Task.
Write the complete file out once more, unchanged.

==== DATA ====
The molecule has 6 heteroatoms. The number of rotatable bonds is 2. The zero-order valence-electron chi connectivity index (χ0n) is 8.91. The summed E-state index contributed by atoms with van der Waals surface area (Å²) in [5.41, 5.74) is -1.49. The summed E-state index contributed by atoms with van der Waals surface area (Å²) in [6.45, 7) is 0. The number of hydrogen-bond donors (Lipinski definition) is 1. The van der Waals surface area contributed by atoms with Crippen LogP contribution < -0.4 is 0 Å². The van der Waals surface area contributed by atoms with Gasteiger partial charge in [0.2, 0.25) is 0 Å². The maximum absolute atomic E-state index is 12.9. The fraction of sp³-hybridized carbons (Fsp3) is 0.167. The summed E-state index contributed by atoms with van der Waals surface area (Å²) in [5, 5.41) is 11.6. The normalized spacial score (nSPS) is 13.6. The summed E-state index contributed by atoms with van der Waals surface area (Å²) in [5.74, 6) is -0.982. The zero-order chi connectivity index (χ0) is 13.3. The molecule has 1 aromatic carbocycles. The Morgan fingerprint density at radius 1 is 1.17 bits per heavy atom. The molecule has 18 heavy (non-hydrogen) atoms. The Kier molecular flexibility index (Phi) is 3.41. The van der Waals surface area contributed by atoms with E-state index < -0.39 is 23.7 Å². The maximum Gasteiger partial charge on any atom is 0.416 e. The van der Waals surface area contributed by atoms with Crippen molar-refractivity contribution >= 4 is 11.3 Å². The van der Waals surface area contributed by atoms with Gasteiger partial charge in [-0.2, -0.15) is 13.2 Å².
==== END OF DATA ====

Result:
The molecule has 6 heteroatoms. The number of rotatable bonds is 2. The zero-order valence-electron chi connectivity index (χ0n) is 8.91. The summed E-state index contributed by atoms with van der Waals surface area (Å²) in [5.41, 5.74) is -1.49. The summed E-state index contributed by atoms with van der Waals surface area (Å²) in [6.45, 7) is 0. The number of hydrogen-bond donors (Lipinski definition) is 1. The van der Waals surface area contributed by atoms with Crippen LogP contribution < -0.4 is 0 Å². The van der Waals surface area contributed by atoms with Gasteiger partial charge in [0.2, 0.25) is 0 Å². The maximum absolute atomic E-state index is 12.9. The fraction of sp³-hybridized carbons (Fsp3) is 0.167. The summed E-state index contributed by atoms with van der Waals surface area (Å²) in [5, 5.41) is 11.6. The normalized spacial score (nSPS) is 13.6. The summed E-state index contributed by atoms with van der Waals surface area (Å²) in [5.74, 6) is -0.982. The zero-order chi connectivity index (χ0) is 13.3. The molecule has 1 aromatic carbocycles. The Morgan fingerprint density at radius 1 is 1.17 bits per heavy atom. The molecule has 18 heavy (non-hydrogen) atoms. The Kier molecular flexibility index (Phi) is 3.41. The van der Waals surface area contributed by atoms with E-state index < -0.39 is 23.7 Å². The maximum Gasteiger partial charge on any atom is 0.416 e. The van der Waals surface area contributed by atoms with Crippen molar-refractivity contribution >= 4 is 11.3 Å². The van der Waals surface area contributed by atoms with Gasteiger partial charge in [-0.2, -0.15) is 13.2 Å².